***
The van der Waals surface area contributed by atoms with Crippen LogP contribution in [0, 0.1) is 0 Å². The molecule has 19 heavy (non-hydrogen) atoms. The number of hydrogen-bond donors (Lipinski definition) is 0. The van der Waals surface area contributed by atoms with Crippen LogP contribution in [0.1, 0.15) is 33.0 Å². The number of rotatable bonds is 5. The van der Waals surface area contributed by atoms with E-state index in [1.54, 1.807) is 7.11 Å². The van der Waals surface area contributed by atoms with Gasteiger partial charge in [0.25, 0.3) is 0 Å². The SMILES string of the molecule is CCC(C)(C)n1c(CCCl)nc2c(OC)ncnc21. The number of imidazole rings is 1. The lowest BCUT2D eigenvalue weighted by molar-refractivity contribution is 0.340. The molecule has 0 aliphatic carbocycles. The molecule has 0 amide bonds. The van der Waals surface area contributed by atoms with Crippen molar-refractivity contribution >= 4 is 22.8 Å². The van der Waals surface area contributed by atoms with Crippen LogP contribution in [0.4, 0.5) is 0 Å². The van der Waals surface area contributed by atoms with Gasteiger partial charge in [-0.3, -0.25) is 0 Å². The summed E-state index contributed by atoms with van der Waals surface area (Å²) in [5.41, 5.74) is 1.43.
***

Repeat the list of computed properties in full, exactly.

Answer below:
The van der Waals surface area contributed by atoms with Crippen LogP contribution in [0, 0.1) is 0 Å². The molecule has 19 heavy (non-hydrogen) atoms. The number of hydrogen-bond donors (Lipinski definition) is 0. The van der Waals surface area contributed by atoms with Crippen LogP contribution in [0.1, 0.15) is 33.0 Å². The number of rotatable bonds is 5. The van der Waals surface area contributed by atoms with E-state index in [1.54, 1.807) is 7.11 Å². The van der Waals surface area contributed by atoms with Gasteiger partial charge in [0.25, 0.3) is 0 Å². The SMILES string of the molecule is CCC(C)(C)n1c(CCCl)nc2c(OC)ncnc21. The number of imidazole rings is 1. The lowest BCUT2D eigenvalue weighted by molar-refractivity contribution is 0.340. The molecule has 0 aliphatic carbocycles. The molecule has 0 amide bonds. The van der Waals surface area contributed by atoms with Crippen molar-refractivity contribution >= 4 is 22.8 Å². The van der Waals surface area contributed by atoms with Crippen LogP contribution in [0.4, 0.5) is 0 Å². The van der Waals surface area contributed by atoms with Gasteiger partial charge in [-0.3, -0.25) is 0 Å². The summed E-state index contributed by atoms with van der Waals surface area (Å²) in [5.41, 5.74) is 1.43.